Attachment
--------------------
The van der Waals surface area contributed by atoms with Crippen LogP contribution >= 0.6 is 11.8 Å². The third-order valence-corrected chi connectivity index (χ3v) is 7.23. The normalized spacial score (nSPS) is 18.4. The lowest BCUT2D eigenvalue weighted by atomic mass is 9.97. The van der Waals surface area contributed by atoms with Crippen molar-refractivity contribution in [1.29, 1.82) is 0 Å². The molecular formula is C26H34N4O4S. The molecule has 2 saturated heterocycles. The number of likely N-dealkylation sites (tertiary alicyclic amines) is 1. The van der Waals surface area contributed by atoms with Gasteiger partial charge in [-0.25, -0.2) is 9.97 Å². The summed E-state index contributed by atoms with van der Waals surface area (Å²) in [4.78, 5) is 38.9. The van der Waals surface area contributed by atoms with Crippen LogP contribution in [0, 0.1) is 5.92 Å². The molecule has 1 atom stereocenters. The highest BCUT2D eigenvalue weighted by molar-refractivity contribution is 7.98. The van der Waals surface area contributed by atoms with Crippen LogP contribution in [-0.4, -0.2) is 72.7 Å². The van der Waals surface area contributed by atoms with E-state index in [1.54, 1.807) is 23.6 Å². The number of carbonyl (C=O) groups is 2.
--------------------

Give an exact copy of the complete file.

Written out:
The van der Waals surface area contributed by atoms with Crippen LogP contribution >= 0.6 is 11.8 Å². The third-order valence-corrected chi connectivity index (χ3v) is 7.23. The normalized spacial score (nSPS) is 18.4. The lowest BCUT2D eigenvalue weighted by atomic mass is 9.97. The van der Waals surface area contributed by atoms with Crippen molar-refractivity contribution in [1.29, 1.82) is 0 Å². The molecular formula is C26H34N4O4S. The molecule has 2 saturated heterocycles. The number of likely N-dealkylation sites (tertiary alicyclic amines) is 1. The van der Waals surface area contributed by atoms with Gasteiger partial charge in [-0.25, -0.2) is 9.97 Å². The summed E-state index contributed by atoms with van der Waals surface area (Å²) in [4.78, 5) is 38.9. The van der Waals surface area contributed by atoms with Crippen LogP contribution in [0, 0.1) is 5.92 Å². The molecule has 1 atom stereocenters. The highest BCUT2D eigenvalue weighted by molar-refractivity contribution is 7.98. The van der Waals surface area contributed by atoms with Crippen LogP contribution in [-0.4, -0.2) is 72.7 Å². The van der Waals surface area contributed by atoms with E-state index in [1.54, 1.807) is 23.6 Å². The number of carbonyl (C=O) groups is 2.